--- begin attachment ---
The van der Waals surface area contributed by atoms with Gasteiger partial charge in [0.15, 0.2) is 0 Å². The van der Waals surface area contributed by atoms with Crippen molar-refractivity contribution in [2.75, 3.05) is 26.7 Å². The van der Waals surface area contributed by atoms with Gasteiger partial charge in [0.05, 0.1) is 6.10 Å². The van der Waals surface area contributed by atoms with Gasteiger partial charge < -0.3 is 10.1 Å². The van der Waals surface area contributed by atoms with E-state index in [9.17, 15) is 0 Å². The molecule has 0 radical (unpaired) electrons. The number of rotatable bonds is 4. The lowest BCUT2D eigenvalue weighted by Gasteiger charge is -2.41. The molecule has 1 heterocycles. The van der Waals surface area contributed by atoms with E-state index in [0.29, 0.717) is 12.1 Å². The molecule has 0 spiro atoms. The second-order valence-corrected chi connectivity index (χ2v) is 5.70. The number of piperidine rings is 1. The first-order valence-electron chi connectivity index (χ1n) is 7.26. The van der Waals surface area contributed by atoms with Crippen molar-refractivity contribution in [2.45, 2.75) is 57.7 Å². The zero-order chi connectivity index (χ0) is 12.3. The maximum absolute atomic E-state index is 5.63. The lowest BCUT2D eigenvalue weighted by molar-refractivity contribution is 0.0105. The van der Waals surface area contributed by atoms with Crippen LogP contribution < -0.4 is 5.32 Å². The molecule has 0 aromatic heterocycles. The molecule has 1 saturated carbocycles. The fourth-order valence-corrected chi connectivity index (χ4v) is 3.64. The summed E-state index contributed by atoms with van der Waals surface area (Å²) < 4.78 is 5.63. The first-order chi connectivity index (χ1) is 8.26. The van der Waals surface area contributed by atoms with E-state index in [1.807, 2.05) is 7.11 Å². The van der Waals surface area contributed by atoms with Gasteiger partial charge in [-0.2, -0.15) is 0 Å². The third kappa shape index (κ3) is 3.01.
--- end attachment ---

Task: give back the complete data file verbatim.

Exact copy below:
The van der Waals surface area contributed by atoms with Gasteiger partial charge in [0.15, 0.2) is 0 Å². The van der Waals surface area contributed by atoms with Crippen molar-refractivity contribution in [2.75, 3.05) is 26.7 Å². The van der Waals surface area contributed by atoms with Gasteiger partial charge in [0.05, 0.1) is 6.10 Å². The van der Waals surface area contributed by atoms with Gasteiger partial charge < -0.3 is 10.1 Å². The van der Waals surface area contributed by atoms with E-state index in [9.17, 15) is 0 Å². The molecule has 0 radical (unpaired) electrons. The number of rotatable bonds is 4. The lowest BCUT2D eigenvalue weighted by Gasteiger charge is -2.41. The molecule has 1 heterocycles. The van der Waals surface area contributed by atoms with E-state index in [0.29, 0.717) is 12.1 Å². The molecule has 0 spiro atoms. The second-order valence-corrected chi connectivity index (χ2v) is 5.70. The number of piperidine rings is 1. The first-order valence-electron chi connectivity index (χ1n) is 7.26. The van der Waals surface area contributed by atoms with Crippen molar-refractivity contribution in [2.45, 2.75) is 57.7 Å². The zero-order chi connectivity index (χ0) is 12.3. The maximum absolute atomic E-state index is 5.63. The lowest BCUT2D eigenvalue weighted by molar-refractivity contribution is 0.0105. The van der Waals surface area contributed by atoms with Crippen LogP contribution < -0.4 is 5.32 Å². The molecule has 0 aromatic heterocycles. The molecule has 1 saturated carbocycles. The fourth-order valence-corrected chi connectivity index (χ4v) is 3.64. The summed E-state index contributed by atoms with van der Waals surface area (Å²) < 4.78 is 5.63. The first-order chi connectivity index (χ1) is 8.26. The van der Waals surface area contributed by atoms with E-state index in [1.807, 2.05) is 7.11 Å². The van der Waals surface area contributed by atoms with Gasteiger partial charge in [-0.2, -0.15) is 0 Å². The third kappa shape index (κ3) is 3.01.